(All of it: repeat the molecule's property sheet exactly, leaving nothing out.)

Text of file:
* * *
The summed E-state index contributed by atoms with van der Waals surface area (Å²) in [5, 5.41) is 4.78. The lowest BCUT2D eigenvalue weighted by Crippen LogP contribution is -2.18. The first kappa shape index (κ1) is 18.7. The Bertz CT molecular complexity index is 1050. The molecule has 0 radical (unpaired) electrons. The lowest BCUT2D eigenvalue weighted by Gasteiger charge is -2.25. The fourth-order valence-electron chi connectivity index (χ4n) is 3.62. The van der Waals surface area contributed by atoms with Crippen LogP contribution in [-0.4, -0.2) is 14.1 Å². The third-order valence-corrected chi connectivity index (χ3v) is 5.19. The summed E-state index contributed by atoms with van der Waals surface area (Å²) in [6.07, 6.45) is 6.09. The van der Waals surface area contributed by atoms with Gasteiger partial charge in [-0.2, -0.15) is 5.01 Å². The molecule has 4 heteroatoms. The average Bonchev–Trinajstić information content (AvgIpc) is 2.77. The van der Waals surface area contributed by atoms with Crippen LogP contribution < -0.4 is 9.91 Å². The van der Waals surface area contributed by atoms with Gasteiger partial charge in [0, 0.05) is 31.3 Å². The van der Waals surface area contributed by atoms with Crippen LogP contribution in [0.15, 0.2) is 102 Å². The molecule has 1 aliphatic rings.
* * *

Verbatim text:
The summed E-state index contributed by atoms with van der Waals surface area (Å²) in [5, 5.41) is 4.78. The lowest BCUT2D eigenvalue weighted by Crippen LogP contribution is -2.18. The first kappa shape index (κ1) is 18.7. The Bertz CT molecular complexity index is 1050. The molecule has 0 radical (unpaired) electrons. The lowest BCUT2D eigenvalue weighted by Gasteiger charge is -2.25. The fourth-order valence-electron chi connectivity index (χ4n) is 3.62. The van der Waals surface area contributed by atoms with Crippen LogP contribution in [-0.4, -0.2) is 14.1 Å². The third-order valence-corrected chi connectivity index (χ3v) is 5.19. The summed E-state index contributed by atoms with van der Waals surface area (Å²) in [6.07, 6.45) is 6.09. The van der Waals surface area contributed by atoms with Gasteiger partial charge in [-0.2, -0.15) is 5.01 Å². The molecule has 4 heteroatoms. The average Bonchev–Trinajstić information content (AvgIpc) is 2.77. The van der Waals surface area contributed by atoms with Crippen LogP contribution < -0.4 is 9.91 Å². The van der Waals surface area contributed by atoms with Gasteiger partial charge in [0, 0.05) is 31.3 Å². The van der Waals surface area contributed by atoms with Crippen LogP contribution in [0.15, 0.2) is 102 Å². The molecule has 1 aliphatic rings.